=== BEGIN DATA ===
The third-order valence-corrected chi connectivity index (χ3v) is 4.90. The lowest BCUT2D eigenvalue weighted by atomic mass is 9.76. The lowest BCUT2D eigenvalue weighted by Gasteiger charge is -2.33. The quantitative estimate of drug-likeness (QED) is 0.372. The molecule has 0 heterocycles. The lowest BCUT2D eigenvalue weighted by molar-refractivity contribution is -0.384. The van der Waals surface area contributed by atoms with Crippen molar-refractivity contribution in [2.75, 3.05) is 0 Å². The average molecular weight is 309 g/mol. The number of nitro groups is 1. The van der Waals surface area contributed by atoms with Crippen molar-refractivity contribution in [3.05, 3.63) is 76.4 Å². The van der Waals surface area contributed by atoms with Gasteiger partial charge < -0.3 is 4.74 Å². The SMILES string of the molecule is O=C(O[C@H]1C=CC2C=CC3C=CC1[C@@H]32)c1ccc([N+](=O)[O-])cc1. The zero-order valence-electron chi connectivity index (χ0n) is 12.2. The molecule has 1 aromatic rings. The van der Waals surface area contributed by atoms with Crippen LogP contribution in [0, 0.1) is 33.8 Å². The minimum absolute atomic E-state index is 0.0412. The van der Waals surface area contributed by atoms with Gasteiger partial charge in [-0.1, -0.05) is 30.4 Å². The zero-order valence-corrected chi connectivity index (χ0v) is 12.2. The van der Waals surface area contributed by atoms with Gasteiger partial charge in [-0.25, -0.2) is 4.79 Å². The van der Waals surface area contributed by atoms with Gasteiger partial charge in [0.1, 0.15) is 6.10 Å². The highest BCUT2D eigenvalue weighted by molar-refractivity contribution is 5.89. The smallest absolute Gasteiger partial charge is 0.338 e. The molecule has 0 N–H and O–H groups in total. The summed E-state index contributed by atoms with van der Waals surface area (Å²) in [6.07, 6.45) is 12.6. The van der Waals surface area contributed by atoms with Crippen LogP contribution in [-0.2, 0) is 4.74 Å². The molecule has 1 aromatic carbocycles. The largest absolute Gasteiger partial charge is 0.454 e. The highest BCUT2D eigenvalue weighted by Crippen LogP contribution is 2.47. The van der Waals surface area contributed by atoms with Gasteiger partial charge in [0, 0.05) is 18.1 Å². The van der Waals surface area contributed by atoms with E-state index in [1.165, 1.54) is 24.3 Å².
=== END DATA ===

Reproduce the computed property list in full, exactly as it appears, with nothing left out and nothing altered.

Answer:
The third-order valence-corrected chi connectivity index (χ3v) is 4.90. The lowest BCUT2D eigenvalue weighted by atomic mass is 9.76. The lowest BCUT2D eigenvalue weighted by Gasteiger charge is -2.33. The quantitative estimate of drug-likeness (QED) is 0.372. The molecule has 0 heterocycles. The lowest BCUT2D eigenvalue weighted by molar-refractivity contribution is -0.384. The van der Waals surface area contributed by atoms with Crippen molar-refractivity contribution in [2.75, 3.05) is 0 Å². The average molecular weight is 309 g/mol. The number of nitro groups is 1. The van der Waals surface area contributed by atoms with Crippen molar-refractivity contribution in [3.05, 3.63) is 76.4 Å². The van der Waals surface area contributed by atoms with Gasteiger partial charge < -0.3 is 4.74 Å². The SMILES string of the molecule is O=C(O[C@H]1C=CC2C=CC3C=CC1[C@@H]32)c1ccc([N+](=O)[O-])cc1. The zero-order valence-electron chi connectivity index (χ0n) is 12.2. The molecule has 1 aromatic rings. The van der Waals surface area contributed by atoms with Crippen LogP contribution in [0, 0.1) is 33.8 Å². The minimum absolute atomic E-state index is 0.0412. The van der Waals surface area contributed by atoms with Gasteiger partial charge in [-0.1, -0.05) is 30.4 Å². The zero-order valence-corrected chi connectivity index (χ0v) is 12.2. The van der Waals surface area contributed by atoms with Gasteiger partial charge in [-0.25, -0.2) is 4.79 Å². The van der Waals surface area contributed by atoms with Gasteiger partial charge in [0.1, 0.15) is 6.10 Å². The highest BCUT2D eigenvalue weighted by molar-refractivity contribution is 5.89. The smallest absolute Gasteiger partial charge is 0.338 e. The molecule has 0 N–H and O–H groups in total. The summed E-state index contributed by atoms with van der Waals surface area (Å²) in [6.07, 6.45) is 12.6. The van der Waals surface area contributed by atoms with Crippen LogP contribution in [-0.2, 0) is 4.74 Å². The molecule has 1 aromatic carbocycles. The largest absolute Gasteiger partial charge is 0.454 e. The highest BCUT2D eigenvalue weighted by Crippen LogP contribution is 2.47. The van der Waals surface area contributed by atoms with Gasteiger partial charge in [0, 0.05) is 18.1 Å². The van der Waals surface area contributed by atoms with E-state index in [1.165, 1.54) is 24.3 Å².